With the largest collection of any restaurant in the world, Bern’s Steak House is full of rare, even one-of-a-kind wines. It’s a small miracle, then, that wine director Eric Renaud could choose just five to highlight from the cellar’s 6,000 selections and more than half a million bottles (“I could have picked 100,” he tells us). But on the following pages, Bern’s top wine expert details some of the restaurant’s oldest and most unique vinos, most of which were still available to order as of the time this issue went to print. Sip on some history below.
1957 DOMAINE DE LA ROMANÉE-CONTI ROMANÉE-CONTI
This Burgundy has become the most expensive wine in the world, with a new release bottle going for between $12,000 to $15,000, Renaud says. “If you can find it,” he adds. The vineyard produces just 5,000 to 8,000 bottles per vintage, compared with the 40,000 cases produced each year at some of Burgundy’s largest vineyards. This rarity means RCRC is also one of the world’s most forged wines. The practice of forging picked up throughout the 1980s and ’90s, but since Bern Laxer purchased the bottle back in the early 1970s, Renaud is confident they have the real deal. “There are secret codes on the labels nowadays, all kinds of things to prevent fakes,” he explains. Bottles have even gone high-tech to keep wine secure. “There are bottles now that have a puffy sticker with a QR code you can scan to take the temperature [of the wine]. It’ll alert you if the wine has been out in the heat for too long,” Renaud says. “They’re also putting chips in corks to monitor the wine. It [sounds] crazy, but when you think about the cost involved with some of these wines, you want to have it protected.”
1926 MARQUÉS DE RISCAL RIOJA
The Bern’s team just found a case of this wine last year, and it’s the only selection they have from this era. It’s a rare blend of Spanish tempranillo and cabernet, which would not have happened had the wine been produced just a decade later. When Francisco Franco rose to power, he destroyed wide swaths of vineyards throughout the country, primarily white wine-producing areas and those growing grapes not native to Spain. The French grapes in this vintage have helped it age more like a Bordeaux, Renaud says. “This wine has aged tremendously,” he adds, and the people who have tried other bottles from the case have loved it. In general, it’s getting harder to find wines with this much history wrapped into them. “With the popularity of wine over the last three decades, collectors have scoured the planet getting all these rare and odd wines,” Renaud says. “There’s very, very few of these types of things left available to people.”
2012 PENFOLDS GRANGE
PRICE: NOT FOR SALE
Grange is the favored varietal of Bern’s owner David Laxer, and this bottle is from his personal collection. The Penfolds winery partnered with Saint-Louis, a prestigious crystal maker, to create the accompanying Avum. Only five of the massive crystal decanters were created, one for each of the mostly inhabited continents, and Bern’s is the home of North America’s Avum. It’s a special bottle, Renaud says, and the restaurant could not sell this 6-liter bottle (equivalent to eight regular bottles) even if they wanted to; Florida law caps the sale of wine at 3 liters. “You wouldn’t want to drink it for, minimum, about 30 years,” he adds. “So it’s got a long life ahead of it.”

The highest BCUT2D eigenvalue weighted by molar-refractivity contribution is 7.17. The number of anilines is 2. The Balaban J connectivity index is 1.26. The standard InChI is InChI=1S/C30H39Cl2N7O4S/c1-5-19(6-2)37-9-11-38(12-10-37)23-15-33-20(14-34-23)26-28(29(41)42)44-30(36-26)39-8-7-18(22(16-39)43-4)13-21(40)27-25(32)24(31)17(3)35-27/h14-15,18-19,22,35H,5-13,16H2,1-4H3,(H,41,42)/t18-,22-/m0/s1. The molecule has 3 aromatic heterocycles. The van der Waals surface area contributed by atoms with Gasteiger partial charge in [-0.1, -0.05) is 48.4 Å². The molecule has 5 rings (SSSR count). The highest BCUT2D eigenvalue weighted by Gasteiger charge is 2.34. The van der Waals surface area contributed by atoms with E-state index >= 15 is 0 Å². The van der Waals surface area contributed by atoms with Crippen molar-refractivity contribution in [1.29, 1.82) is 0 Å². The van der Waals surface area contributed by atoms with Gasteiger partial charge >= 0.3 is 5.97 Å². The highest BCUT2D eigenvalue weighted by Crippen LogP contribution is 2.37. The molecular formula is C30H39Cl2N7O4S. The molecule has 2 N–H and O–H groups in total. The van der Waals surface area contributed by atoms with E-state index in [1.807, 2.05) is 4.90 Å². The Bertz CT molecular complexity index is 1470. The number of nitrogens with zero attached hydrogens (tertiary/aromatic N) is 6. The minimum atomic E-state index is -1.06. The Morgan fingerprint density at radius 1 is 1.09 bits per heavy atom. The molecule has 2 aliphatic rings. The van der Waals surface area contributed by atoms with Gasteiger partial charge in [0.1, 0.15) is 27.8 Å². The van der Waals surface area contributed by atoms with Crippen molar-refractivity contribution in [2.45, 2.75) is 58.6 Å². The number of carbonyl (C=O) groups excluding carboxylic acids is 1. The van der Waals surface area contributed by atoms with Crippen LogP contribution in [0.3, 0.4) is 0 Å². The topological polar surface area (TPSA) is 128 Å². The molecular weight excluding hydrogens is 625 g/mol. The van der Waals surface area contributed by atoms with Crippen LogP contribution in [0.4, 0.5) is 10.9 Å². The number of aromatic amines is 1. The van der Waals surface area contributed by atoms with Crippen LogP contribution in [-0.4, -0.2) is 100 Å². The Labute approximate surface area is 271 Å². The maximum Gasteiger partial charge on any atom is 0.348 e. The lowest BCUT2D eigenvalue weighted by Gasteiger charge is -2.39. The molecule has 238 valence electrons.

1845 CHÂTEAU GRUAUD-LAROSE BORDEAUX
This Bordeaux was purchased from the château alongside bottles from 1855 and 1863, and Renaud estimates there are fewer than 10 of its kind left in the world. Beginning in 1855, Bordeaux began classifying its wines under Napoleon III to better express the quality and prestige of each one; now, anyone can pick up a Bordeaux and have an understanding of how it might compare to another. This 1845 vintage predates both that classification system and the phylloxera vine lice infestation that decimated Europe’s root stock in the 1870s and 1880s. Today, most of Europe’s wine-producing vines originated in America, where the roots had developed a resistance to phylloxera. When you combine all these factors, Renaud says, you have a wine that simply could not be re-created today. Plus, “how often can you consume something that’s 176 years old?” Renaud says.
1973 BEAULIEU VINEYARDS SPECIAL BURGUNDY
The comparative bargain of the bunch, this California wine is called a “special Burgundy,” but as Renaud notes, it has nothing to do with Burgundy at all. For decades, American winemakers used “generic” terms like Burgundy and Champagne to describe the varietals they made that were similar to those that hailed from France, but in 2006 the two countries signed an agreement that put a stop to the practice. “Now you can’t call any wine Burgundy unless it’s from Burgundy,” Renaud explains, making this special Burgundy another impossible-to-replicate selection. The vineyard only made this blend of Napa Cabernet, pinot noir, petite syrah and mondeuse in what it deemed exceptional vintages, making it a bit of a “unicorn” of American wines. “This is one of those wines that I don’t think people really even knew existed back then because it was only made a couple of times and there was so little of it produced,” Renaud says. “To me, it’s a fun thing.” It’s also a reminder of this country’s wine-making peak, he adds. “It’s when Napa and California — America, really — was really trying to make great wines.”